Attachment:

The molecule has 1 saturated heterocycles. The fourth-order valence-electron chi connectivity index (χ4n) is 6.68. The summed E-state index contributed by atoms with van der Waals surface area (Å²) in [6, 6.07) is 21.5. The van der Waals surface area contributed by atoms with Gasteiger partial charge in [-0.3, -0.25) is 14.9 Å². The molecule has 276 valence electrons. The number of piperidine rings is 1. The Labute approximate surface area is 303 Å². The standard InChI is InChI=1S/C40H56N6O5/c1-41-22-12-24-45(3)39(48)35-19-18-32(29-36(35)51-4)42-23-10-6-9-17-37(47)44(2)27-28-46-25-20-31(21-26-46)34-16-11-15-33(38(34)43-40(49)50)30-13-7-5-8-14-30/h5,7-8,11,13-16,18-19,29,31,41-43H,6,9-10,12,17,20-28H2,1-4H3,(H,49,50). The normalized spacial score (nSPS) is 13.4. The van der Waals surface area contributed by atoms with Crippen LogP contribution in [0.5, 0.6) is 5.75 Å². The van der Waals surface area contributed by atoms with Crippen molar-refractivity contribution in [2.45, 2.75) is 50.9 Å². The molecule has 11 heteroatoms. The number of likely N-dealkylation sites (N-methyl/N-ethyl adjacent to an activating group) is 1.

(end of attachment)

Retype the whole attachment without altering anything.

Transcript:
The molecule has 1 saturated heterocycles. The fourth-order valence-electron chi connectivity index (χ4n) is 6.68. The summed E-state index contributed by atoms with van der Waals surface area (Å²) in [6, 6.07) is 21.5. The van der Waals surface area contributed by atoms with Gasteiger partial charge in [-0.3, -0.25) is 14.9 Å². The molecule has 276 valence electrons. The number of piperidine rings is 1. The Labute approximate surface area is 303 Å². The standard InChI is InChI=1S/C40H56N6O5/c1-41-22-12-24-45(3)39(48)35-19-18-32(29-36(35)51-4)42-23-10-6-9-17-37(47)44(2)27-28-46-25-20-31(21-26-46)34-16-11-15-33(38(34)43-40(49)50)30-13-7-5-8-14-30/h5,7-8,11,13-16,18-19,29,31,41-43H,6,9-10,12,17,20-28H2,1-4H3,(H,49,50). The normalized spacial score (nSPS) is 13.4. The van der Waals surface area contributed by atoms with Crippen LogP contribution in [0.5, 0.6) is 5.75 Å². The van der Waals surface area contributed by atoms with Crippen molar-refractivity contribution in [2.45, 2.75) is 50.9 Å². The molecule has 11 heteroatoms. The number of likely N-dealkylation sites (N-methyl/N-ethyl adjacent to an activating group) is 1.